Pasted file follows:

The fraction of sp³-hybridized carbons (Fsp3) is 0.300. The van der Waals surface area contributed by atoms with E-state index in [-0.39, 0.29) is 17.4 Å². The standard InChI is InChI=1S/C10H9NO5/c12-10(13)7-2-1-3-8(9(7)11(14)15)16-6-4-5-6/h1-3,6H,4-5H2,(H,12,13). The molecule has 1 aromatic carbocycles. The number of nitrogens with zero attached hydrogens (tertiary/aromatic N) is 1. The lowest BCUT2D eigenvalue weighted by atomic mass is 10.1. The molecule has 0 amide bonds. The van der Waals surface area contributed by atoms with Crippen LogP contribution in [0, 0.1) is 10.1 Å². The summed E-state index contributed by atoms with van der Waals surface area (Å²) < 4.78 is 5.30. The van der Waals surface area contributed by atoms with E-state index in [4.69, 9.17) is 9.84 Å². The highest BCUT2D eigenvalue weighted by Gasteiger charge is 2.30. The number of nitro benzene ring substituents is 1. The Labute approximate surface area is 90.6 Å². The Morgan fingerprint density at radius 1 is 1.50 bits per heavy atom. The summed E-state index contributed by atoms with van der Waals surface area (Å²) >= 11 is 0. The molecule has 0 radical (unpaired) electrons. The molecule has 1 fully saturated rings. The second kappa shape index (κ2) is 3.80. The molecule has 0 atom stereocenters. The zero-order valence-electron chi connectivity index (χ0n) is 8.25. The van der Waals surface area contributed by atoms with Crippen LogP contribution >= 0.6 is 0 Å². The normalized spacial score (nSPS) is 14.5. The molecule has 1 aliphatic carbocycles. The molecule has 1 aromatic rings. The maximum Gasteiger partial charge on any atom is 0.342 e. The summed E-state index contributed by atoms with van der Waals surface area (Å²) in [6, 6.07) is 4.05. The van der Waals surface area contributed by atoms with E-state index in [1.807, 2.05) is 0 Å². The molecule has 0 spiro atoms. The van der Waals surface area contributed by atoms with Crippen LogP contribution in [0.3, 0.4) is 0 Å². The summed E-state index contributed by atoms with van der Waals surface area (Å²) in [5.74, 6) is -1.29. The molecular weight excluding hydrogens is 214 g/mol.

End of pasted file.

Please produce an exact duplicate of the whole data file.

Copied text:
The fraction of sp³-hybridized carbons (Fsp3) is 0.300. The van der Waals surface area contributed by atoms with E-state index in [-0.39, 0.29) is 17.4 Å². The standard InChI is InChI=1S/C10H9NO5/c12-10(13)7-2-1-3-8(9(7)11(14)15)16-6-4-5-6/h1-3,6H,4-5H2,(H,12,13). The molecule has 1 aromatic carbocycles. The number of nitrogens with zero attached hydrogens (tertiary/aromatic N) is 1. The lowest BCUT2D eigenvalue weighted by atomic mass is 10.1. The molecule has 0 amide bonds. The van der Waals surface area contributed by atoms with Crippen LogP contribution in [0, 0.1) is 10.1 Å². The summed E-state index contributed by atoms with van der Waals surface area (Å²) < 4.78 is 5.30. The van der Waals surface area contributed by atoms with E-state index in [4.69, 9.17) is 9.84 Å². The highest BCUT2D eigenvalue weighted by Gasteiger charge is 2.30. The number of nitro benzene ring substituents is 1. The Labute approximate surface area is 90.6 Å². The Morgan fingerprint density at radius 1 is 1.50 bits per heavy atom. The summed E-state index contributed by atoms with van der Waals surface area (Å²) >= 11 is 0. The molecule has 0 radical (unpaired) electrons. The molecule has 1 fully saturated rings. The second kappa shape index (κ2) is 3.80. The molecule has 0 atom stereocenters. The zero-order valence-electron chi connectivity index (χ0n) is 8.25. The van der Waals surface area contributed by atoms with Crippen LogP contribution >= 0.6 is 0 Å². The normalized spacial score (nSPS) is 14.5. The molecule has 1 aliphatic carbocycles. The molecule has 1 aromatic rings. The maximum Gasteiger partial charge on any atom is 0.342 e. The summed E-state index contributed by atoms with van der Waals surface area (Å²) in [6, 6.07) is 4.05. The van der Waals surface area contributed by atoms with E-state index in [1.807, 2.05) is 0 Å². The molecule has 0 spiro atoms. The van der Waals surface area contributed by atoms with Crippen LogP contribution in [0.3, 0.4) is 0 Å². The summed E-state index contributed by atoms with van der Waals surface area (Å²) in [5.74, 6) is -1.29. The molecular weight excluding hydrogens is 214 g/mol.